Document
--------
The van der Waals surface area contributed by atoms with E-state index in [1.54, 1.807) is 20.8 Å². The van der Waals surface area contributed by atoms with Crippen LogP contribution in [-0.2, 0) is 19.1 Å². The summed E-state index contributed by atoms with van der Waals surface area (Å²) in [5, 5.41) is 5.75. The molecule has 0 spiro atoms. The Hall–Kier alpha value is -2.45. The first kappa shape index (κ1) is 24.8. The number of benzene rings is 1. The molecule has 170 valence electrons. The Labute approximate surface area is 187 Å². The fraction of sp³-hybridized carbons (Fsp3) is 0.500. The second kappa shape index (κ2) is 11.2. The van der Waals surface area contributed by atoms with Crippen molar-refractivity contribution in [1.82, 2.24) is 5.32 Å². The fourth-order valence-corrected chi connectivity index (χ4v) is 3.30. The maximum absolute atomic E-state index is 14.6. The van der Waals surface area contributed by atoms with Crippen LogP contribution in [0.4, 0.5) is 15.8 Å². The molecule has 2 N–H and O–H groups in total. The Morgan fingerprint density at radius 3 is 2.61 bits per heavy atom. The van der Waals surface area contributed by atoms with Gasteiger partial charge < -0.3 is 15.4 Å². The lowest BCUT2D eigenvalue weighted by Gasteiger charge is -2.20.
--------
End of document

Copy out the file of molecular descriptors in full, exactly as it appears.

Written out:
The van der Waals surface area contributed by atoms with E-state index in [1.54, 1.807) is 20.8 Å². The van der Waals surface area contributed by atoms with Crippen LogP contribution in [-0.2, 0) is 19.1 Å². The summed E-state index contributed by atoms with van der Waals surface area (Å²) in [5, 5.41) is 5.75. The molecule has 0 spiro atoms. The Hall–Kier alpha value is -2.45. The first kappa shape index (κ1) is 24.8. The number of benzene rings is 1. The molecule has 170 valence electrons. The Labute approximate surface area is 187 Å². The fraction of sp³-hybridized carbons (Fsp3) is 0.500. The second kappa shape index (κ2) is 11.2. The van der Waals surface area contributed by atoms with Crippen molar-refractivity contribution in [1.82, 2.24) is 5.32 Å². The fourth-order valence-corrected chi connectivity index (χ4v) is 3.30. The maximum absolute atomic E-state index is 14.6. The van der Waals surface area contributed by atoms with Crippen LogP contribution in [0.4, 0.5) is 15.8 Å². The molecule has 2 N–H and O–H groups in total. The Morgan fingerprint density at radius 3 is 2.61 bits per heavy atom. The van der Waals surface area contributed by atoms with Gasteiger partial charge < -0.3 is 15.4 Å². The lowest BCUT2D eigenvalue weighted by Gasteiger charge is -2.20.